8. We can expect a difference of opinions on what to do. Those with mercy and compassion gifts may not want to fire or lose someone from the team or mission.  They may tend to think that with the right care, given more time and help we will see lasting change and the person be recovered.  A different view from those with more prophetic, exhortation or leadership gifts may emphasize mission over person and not want to risk entrusting leadership authority and responsibility to someone who has previously proven unfaithful.  These are always difficult decisions.
  9. A general principle here is Luke 6:31 – “And as you wish that others would do to you, do so to them.”  The Golden Rule of Leadership is – Lead others the way you would want to be led.

Making Wise Personnel Decisions – 2

For Kingdom leaders, personnel decisions can be the most time-consuming and challenging of all the decisions you make.  The complexity of these decisions is due to the many considerations involved:  What’s best for the strategic mission? or What’s best for the person / their family?

Below are some guiding principles and ideas on how to make wise personnel placement decisions.

Staffing Change / Placement / Move decisions 

  1. Kingdom leaders lead in the midst of a tension.  At times we have competing values between a staff person’s needs and desires vs the mission’s (God-given task) needs and desires.  We do value both the individual staff person and an awareness of our stewardship of the mission God has asked us to carry out.  In staffing and placement decisions these tensions can be very real and seem unsolvable so that both are addressed.
  2. A guiding principle to help us in this dilemma would be – we want to have a bias towards the person and their needs (not necessarily their desires), knowing that the Lord will provide all the resources needed to accomplish anything He asks us to do.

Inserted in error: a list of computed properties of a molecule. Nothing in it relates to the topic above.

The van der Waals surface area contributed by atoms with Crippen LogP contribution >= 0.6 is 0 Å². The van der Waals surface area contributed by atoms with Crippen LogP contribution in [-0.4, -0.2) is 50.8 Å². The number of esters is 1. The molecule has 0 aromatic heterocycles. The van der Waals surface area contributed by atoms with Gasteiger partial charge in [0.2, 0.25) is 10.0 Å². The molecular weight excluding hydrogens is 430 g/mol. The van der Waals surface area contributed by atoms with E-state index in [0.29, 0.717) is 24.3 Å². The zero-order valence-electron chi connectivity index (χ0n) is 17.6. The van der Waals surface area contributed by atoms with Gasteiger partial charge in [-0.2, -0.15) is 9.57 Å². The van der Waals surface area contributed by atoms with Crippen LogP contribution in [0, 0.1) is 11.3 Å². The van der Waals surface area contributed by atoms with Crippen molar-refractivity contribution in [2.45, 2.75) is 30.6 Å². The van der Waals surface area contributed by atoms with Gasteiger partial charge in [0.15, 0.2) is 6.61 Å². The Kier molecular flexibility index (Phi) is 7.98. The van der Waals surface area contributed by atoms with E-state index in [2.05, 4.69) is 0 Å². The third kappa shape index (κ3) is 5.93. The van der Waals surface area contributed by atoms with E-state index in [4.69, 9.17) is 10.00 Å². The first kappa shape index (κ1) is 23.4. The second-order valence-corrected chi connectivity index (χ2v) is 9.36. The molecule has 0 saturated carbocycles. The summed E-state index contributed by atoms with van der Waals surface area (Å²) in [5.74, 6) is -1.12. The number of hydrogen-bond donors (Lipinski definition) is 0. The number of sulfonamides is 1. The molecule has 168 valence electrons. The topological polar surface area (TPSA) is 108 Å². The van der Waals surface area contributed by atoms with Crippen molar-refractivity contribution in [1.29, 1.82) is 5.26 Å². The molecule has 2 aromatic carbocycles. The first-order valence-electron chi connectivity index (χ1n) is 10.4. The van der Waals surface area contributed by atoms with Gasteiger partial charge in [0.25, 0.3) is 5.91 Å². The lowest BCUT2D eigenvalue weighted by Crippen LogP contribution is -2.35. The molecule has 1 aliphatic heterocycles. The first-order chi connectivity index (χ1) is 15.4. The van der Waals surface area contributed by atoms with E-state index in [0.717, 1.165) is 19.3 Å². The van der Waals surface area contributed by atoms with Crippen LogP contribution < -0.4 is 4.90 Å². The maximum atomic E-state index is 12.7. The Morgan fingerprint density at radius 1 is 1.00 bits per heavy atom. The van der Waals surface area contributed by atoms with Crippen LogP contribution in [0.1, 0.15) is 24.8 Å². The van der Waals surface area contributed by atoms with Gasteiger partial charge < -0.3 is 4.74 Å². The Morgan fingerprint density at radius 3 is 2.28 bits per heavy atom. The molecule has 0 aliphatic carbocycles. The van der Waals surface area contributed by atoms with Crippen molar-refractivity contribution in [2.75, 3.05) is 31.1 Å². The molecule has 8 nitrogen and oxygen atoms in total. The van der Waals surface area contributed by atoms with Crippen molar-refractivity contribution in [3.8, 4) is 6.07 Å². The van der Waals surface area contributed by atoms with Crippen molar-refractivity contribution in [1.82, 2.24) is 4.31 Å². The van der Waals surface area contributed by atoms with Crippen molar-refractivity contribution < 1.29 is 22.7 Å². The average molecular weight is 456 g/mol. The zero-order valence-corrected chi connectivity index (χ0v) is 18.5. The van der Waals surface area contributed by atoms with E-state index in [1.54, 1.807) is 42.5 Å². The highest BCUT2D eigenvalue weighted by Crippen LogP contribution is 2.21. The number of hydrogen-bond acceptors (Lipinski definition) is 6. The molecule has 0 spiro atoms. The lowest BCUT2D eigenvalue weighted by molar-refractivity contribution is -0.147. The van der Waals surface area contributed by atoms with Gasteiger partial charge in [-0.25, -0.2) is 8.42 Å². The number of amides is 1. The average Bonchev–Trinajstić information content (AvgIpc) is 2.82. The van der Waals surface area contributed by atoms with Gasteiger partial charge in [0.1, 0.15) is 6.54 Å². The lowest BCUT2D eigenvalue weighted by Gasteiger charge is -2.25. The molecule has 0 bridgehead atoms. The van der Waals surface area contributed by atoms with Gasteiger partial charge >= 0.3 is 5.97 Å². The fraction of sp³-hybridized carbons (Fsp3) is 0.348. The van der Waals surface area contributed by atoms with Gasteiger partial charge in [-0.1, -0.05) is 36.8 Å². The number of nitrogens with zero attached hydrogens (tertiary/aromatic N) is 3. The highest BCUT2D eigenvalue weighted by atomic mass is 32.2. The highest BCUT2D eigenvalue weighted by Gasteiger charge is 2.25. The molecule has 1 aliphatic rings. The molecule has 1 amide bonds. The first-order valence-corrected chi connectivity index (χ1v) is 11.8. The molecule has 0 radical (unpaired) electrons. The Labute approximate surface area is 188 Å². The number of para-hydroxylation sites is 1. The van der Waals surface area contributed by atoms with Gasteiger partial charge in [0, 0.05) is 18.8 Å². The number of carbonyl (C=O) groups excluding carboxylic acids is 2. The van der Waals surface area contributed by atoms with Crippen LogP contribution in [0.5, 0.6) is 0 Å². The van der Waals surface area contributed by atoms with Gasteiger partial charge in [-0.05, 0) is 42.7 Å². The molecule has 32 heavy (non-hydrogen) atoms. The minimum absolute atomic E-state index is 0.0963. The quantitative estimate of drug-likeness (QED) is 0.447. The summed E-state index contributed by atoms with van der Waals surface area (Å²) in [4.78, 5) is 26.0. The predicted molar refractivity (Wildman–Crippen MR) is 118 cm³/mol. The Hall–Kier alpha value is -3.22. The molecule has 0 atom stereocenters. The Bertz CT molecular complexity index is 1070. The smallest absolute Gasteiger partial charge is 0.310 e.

3. We must acknowledge that in some situations it may be more strategic to stay a longer time in one location, rather than move.  Role changes and physical moves are made in light of fulfilling our strategic mission.
  4. When making staffing decisions, there are some issues that we must be very considerate about – personal health needs, children’s development and education, extended family concerns (i.e. caring for aging parents), financial budgets (city budgets vs rural budgets), personal ‘fit’ for the new assignment, etc.
  5. But, while we do consider the above, we must not shrink back from asking for sacrifice or going against one’s personal desires.  Sacrifice is the lifestyle of a follower of Jesus and certainly a part of laboring for Him.  In Mark 10:29-30 the Lord speaks of reward for those who leave behind (sacrifice) family relationships, homes and vocations (fields) for His sake and the gospel.  We are all called to labor for Christ, not ‘vacation’ for Christ!
  6. If one is asked to make a strategic job change or physical move for the sake of contributing to the advancement of the gospel and helping fulfill our God-given mission, there may be reasons for not accepting the invitation.  These reasons must be more than, “I just don’t want to move or do this.”  Or, “I don’t sense that this is best.”  Just as the reason for suggesting the change should be more than, “You’ve been there a long time and need a new challenge.”
  7. If there are sound reasons for saying ‘no’ and we decide to withdraw an invitation, we must not hesitate to return and make a different ask at some time in the future.  We will want to discern if it truly was a wrong ‘fit’ issue or just a personal desire not to change or move.  World-changing mission will require sacrifice, change and mobility to advance the gospel among the lost.